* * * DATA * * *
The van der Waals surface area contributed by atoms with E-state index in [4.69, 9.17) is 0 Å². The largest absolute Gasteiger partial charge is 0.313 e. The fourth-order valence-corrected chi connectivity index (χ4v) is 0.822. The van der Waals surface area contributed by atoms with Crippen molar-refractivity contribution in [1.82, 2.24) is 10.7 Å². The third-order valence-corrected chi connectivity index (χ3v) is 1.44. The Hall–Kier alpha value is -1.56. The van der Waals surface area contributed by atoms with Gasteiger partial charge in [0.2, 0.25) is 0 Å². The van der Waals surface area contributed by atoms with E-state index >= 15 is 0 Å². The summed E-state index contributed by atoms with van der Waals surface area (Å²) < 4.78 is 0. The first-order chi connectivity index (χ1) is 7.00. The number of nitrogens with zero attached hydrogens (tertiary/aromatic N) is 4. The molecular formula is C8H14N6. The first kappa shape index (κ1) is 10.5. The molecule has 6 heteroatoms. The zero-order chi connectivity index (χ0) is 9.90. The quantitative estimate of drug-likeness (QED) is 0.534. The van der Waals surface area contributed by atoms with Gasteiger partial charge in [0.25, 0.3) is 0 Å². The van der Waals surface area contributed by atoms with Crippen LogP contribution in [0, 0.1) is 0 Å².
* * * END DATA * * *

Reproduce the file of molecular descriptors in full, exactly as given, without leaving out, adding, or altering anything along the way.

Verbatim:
The van der Waals surface area contributed by atoms with E-state index in [4.69, 9.17) is 0 Å². The largest absolute Gasteiger partial charge is 0.313 e. The fourth-order valence-corrected chi connectivity index (χ4v) is 0.822. The van der Waals surface area contributed by atoms with Crippen molar-refractivity contribution in [1.82, 2.24) is 10.7 Å². The third-order valence-corrected chi connectivity index (χ3v) is 1.44. The Hall–Kier alpha value is -1.56. The van der Waals surface area contributed by atoms with Gasteiger partial charge in [0.2, 0.25) is 0 Å². The van der Waals surface area contributed by atoms with E-state index >= 15 is 0 Å². The summed E-state index contributed by atoms with van der Waals surface area (Å²) < 4.78 is 0. The first-order chi connectivity index (χ1) is 7.00. The number of nitrogens with zero attached hydrogens (tertiary/aromatic N) is 4. The molecular formula is C8H14N6. The first kappa shape index (κ1) is 10.5. The molecule has 6 heteroatoms. The zero-order chi connectivity index (χ0) is 9.90. The quantitative estimate of drug-likeness (QED) is 0.534. The van der Waals surface area contributed by atoms with Gasteiger partial charge in [0.25, 0.3) is 0 Å². The van der Waals surface area contributed by atoms with Crippen LogP contribution in [0, 0.1) is 0 Å².